Given all the noise around 3D Printing, it’s easy to see why non-engineers often champion the technology as a panacea for manufacturing change. 3D Printing can be used to reduce part weight, reduce raw material consumption, enable cost effective low volume production, enable personalization and customization, support new retail models and supply chains and allow for highly complex geometries to be made with little if no cost penalty, adding value and function through a single manufacturing step. BUT, and it’s a big BUT, these benefits are not always (if seldom rarely) manifested in a single product or for that matter a single sector. Moreover, the barriers to technology adoption can be significant for some companies and can differ greatly from one vertical market to another.
So how can we better understand the nuances of 3D printing?
To better understand the benefits and barriers (at least within some businesses), Stratasys Strategic Consulting recently facilitated a 2-hour workshop at the Form-next trade fair in Frankfurt with companies from the automotive, electronic, consumer goods, medical and defense sectors. Our goal during this short session was to develop a simple ‘high-level’ map showing how the views of different industry verticals differ when considering the drive towards 3D printing adoption for end-use part manufacture, and of course the barriers preventing adoption.
So what can you do in 2-hours?
The assembled companies were posed a series of questions about the socio-economic changes and mega-trends driving them towards the adoption of 3D printing as a manufacturing solution. The companies were also asked to quantify what stops them today from the wide scale implementation of 3D printing technology on the shop floor and across the supply chain. To understand the detailed questions used in the session, take a look at the slide deck used to facilitate the session.
So what did we learn in two hours?
Below we can see some of the trends in the data from the short workshop, where the center of the chart represents little in the way of influence, with the outer of the chart signifying significant drivers to technology adoption or where significant barriers exist.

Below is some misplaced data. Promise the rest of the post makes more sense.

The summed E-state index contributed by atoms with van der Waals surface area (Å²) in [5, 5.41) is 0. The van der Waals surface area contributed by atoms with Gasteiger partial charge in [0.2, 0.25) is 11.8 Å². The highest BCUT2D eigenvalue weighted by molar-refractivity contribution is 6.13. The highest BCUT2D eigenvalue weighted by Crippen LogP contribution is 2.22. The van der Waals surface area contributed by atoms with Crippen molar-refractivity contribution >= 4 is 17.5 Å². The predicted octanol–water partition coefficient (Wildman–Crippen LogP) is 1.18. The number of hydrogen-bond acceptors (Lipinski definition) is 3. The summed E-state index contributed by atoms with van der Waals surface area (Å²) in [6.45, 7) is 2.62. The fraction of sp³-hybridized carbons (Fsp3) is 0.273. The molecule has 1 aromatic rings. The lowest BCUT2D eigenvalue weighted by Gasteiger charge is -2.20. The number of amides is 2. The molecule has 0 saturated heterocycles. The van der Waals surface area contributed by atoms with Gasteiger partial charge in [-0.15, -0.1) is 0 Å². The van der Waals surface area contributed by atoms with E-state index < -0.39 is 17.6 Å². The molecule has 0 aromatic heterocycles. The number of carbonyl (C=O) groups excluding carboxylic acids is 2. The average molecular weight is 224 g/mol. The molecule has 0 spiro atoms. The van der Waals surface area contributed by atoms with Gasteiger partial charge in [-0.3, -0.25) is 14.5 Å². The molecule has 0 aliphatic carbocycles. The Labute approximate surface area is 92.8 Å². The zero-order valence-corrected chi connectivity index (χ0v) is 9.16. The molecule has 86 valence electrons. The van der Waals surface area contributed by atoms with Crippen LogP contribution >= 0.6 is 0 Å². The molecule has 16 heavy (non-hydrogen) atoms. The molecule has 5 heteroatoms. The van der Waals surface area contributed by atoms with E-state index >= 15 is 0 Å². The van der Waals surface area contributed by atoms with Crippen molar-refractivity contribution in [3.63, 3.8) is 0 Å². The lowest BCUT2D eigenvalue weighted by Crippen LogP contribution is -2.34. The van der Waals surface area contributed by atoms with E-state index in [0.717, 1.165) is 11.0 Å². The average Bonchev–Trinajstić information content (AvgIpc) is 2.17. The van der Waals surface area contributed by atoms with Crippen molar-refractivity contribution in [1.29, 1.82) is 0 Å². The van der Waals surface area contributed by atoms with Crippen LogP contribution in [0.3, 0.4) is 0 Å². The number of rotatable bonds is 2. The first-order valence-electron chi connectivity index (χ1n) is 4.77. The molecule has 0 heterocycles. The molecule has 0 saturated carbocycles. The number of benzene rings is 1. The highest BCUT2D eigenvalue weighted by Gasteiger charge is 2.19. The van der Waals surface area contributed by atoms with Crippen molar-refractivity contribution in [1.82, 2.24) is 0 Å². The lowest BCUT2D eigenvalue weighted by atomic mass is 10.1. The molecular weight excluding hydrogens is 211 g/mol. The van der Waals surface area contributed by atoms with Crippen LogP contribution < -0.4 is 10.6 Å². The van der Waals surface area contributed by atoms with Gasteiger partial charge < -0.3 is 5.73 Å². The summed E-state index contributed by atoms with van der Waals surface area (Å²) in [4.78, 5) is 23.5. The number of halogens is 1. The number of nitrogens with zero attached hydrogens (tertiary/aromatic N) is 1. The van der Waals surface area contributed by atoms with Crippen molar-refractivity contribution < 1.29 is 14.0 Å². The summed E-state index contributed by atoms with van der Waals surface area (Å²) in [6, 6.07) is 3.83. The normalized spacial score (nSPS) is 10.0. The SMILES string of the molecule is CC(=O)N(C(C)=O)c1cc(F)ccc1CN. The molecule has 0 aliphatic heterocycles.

- The consumer product sector believe that the drivers for 3D printing adoption will be centered on increasing the functionality of the product being manufactured and enabling higher level of product innovation, as opposed to simply personalizing the outer housings of products to consumer ergonomics
- The automotive industry sees the primary benefits of adoption centered on improving the product proposition through increased functionality, as well as personalized vehicle embellishment and the manufacture of premium products enabled by the geometric freedoms of 3D printing.
- Interestingly the automotive industry actors engaged in this session did not see the technology as a key enabler for improved sustainability, unlike the Electronics and Consumer products sectors who see the disruptive potential of 3D printing having a direct benefit to the supply chain and future waste streams.
- Contrary to media speculation, the automotive sector does not see the ability to engage in localized manufacture as a primary driver, suggesting it may be some time until car dealerships are printing vehicle parts.
- The primary drivers for the Medical sector were found to center around enabling localized production, as well as reducing the cost of products. This will come as no surprise given the pressure on global healthcare providers to reduce waiting times, increase efficiency and decrease costs. However, the Medical companies engaged in this session were less concerned about sustainability or ability to support their aftermarket.
- Size constraints of 3D printing machines were not considered to be a barrier for the medical industry, which is relatively unsurprising given the dimensions of medical devices and implants.
- Heavily regulated industries such as Defense and Medical felt that their companies would struggle to adopt new technologies (because of quality and repeateability issues) and that there would be significant validation issues, while industries such as Automotive and Electronics did not feel that this would be such a barrier.
- The Automotive and Medical industries believe that the materials currently available for AM do not align to their industry needs; however, this is perceived to be less of an issue for the Electronics industry.
- Automotive and Medical companies also saw the cost of AM as being a significant barrier to wider AM adoption, but this view was not shared by Defense companies.
So what does this tell us?
Nothing in life is simple and 3D printing is no exception. There is no one blueprint for the successful adoption of 3D technologies. Not only is every sector different, as we have demonstrated here, but every business is different, with differing strategic imperatives, different plans for the future, different people and skills and very different infrastructure.
However, it is possible to make a 3D printing value assessment on any company if you know how. In a few weeks’ time we will be posting a new animation that we are working on right now, which demonstrates how we help companies to develop 3D printing corporate strategies and the stages and steps we go through from generating new product and process ideas, through to understanding life cycle economics. Why not subscribe to the Stratasys Strategic Consulting Blog and be one of the first to see in detail how we operate.